Short QT Syndrome
Short QT Syndrome (SQTS) is an inherited channelopathy that may cause arrhythmias that could lead to syncope (fainting) or sudden cardiac death in those with otherwise structurally normal hearts.
SQTS is a disturbance of the heart’s electrical system. It’s caused by inherited abnormalities of proteins in the cardiac cell membranes called ion channels. When ions such as potassium, sodium, calcium, and chloride, pass through the cell membrane, they generate the electrical activity (depolarization and repolarization) that controls the heart’s mechanical contraction.
The QT interval is a time interval on the ECG. It represents the time from the initiation of electrical depolarization of the heart’s pumping chambers (ventricles) to the end of the recharging (repolarization) phase for each heartbeat. The QT interval is measured in milliseconds and closely approximates the time from the beginning of the ventricles’ electrical contraction to the end of the repolarization.
The symptoms of Short QT syndrome can be quite varied. Symptoms may include heart palpitations, syncope (fainting) or unexplained seizure, early age onset of atrial fibrillation, known family history of SQTS, or a sudden cardiac arrest.
A diagnosis of SQTS is often made through ECG findings, and associated known or suspicious history in your family for SQTS. SQTS is a difficult diagnosis because great overlap exists between the QTc of the affected person and the healthy population.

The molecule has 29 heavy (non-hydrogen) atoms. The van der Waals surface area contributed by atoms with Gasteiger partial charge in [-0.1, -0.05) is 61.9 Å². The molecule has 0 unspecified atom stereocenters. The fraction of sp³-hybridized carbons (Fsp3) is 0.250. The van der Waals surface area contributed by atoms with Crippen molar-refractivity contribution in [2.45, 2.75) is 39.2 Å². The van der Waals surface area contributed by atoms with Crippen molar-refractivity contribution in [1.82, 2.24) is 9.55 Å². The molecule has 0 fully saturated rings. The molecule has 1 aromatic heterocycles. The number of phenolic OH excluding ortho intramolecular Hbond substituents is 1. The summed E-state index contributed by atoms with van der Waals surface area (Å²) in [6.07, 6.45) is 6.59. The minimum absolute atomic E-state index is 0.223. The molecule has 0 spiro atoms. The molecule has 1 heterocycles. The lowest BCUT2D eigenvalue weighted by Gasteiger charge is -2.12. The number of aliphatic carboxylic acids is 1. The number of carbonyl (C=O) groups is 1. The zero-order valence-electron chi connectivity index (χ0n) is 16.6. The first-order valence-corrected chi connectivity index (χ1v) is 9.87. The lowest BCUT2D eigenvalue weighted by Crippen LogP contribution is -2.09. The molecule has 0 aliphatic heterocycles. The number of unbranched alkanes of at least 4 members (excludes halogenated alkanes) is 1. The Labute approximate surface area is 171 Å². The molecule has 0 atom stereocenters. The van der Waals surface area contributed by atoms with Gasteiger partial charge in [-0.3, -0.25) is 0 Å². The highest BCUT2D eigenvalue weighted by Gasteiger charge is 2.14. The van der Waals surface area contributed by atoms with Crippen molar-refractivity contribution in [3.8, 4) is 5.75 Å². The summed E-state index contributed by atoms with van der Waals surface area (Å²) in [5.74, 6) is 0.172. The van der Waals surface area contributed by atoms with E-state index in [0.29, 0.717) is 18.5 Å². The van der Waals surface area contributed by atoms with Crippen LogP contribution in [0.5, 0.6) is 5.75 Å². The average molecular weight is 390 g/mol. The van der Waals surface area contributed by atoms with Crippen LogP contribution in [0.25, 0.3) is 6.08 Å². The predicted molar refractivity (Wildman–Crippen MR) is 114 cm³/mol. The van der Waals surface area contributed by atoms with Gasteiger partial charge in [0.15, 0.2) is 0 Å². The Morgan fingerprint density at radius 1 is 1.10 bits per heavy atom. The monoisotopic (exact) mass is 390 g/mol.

This diagnosis may be associated with sudden infant death syndrome (SIDS) in babies less than 6 months of age, and alternatively, initially diagnosed in seniors. A comprehensive patient and family history is needed before diagnosis, along with the ECG of a QTc of less than 350 milliseconds.
Your doctor can perform genetic testing for disease causing mutations. The clinical genetic test (genotype) would generally be ordered for the member of your family most likely to be affected. If a disease causing SQTS gene mutation is identified, other first-degree relatives in your family will be tested for that specific mutation and if positive, they would then be labeled as genotype-positive for SQTS themselves.
Implantation of a cardiac defibrillator (ICD) may be the single most definitive treatment option for people with SQTS, symptomatic or pre-symptomatic. However, ICD therapy is not perfect, and is frequently associated with technical and/or psychological complications.
Your doctor may consider treatment with medications known to prolong the ECG QT internal. Some anti-arrhythmic agendas (e.g. quinidine) have QT prolonging side effects, and thus may be beneficial for those with SQTS.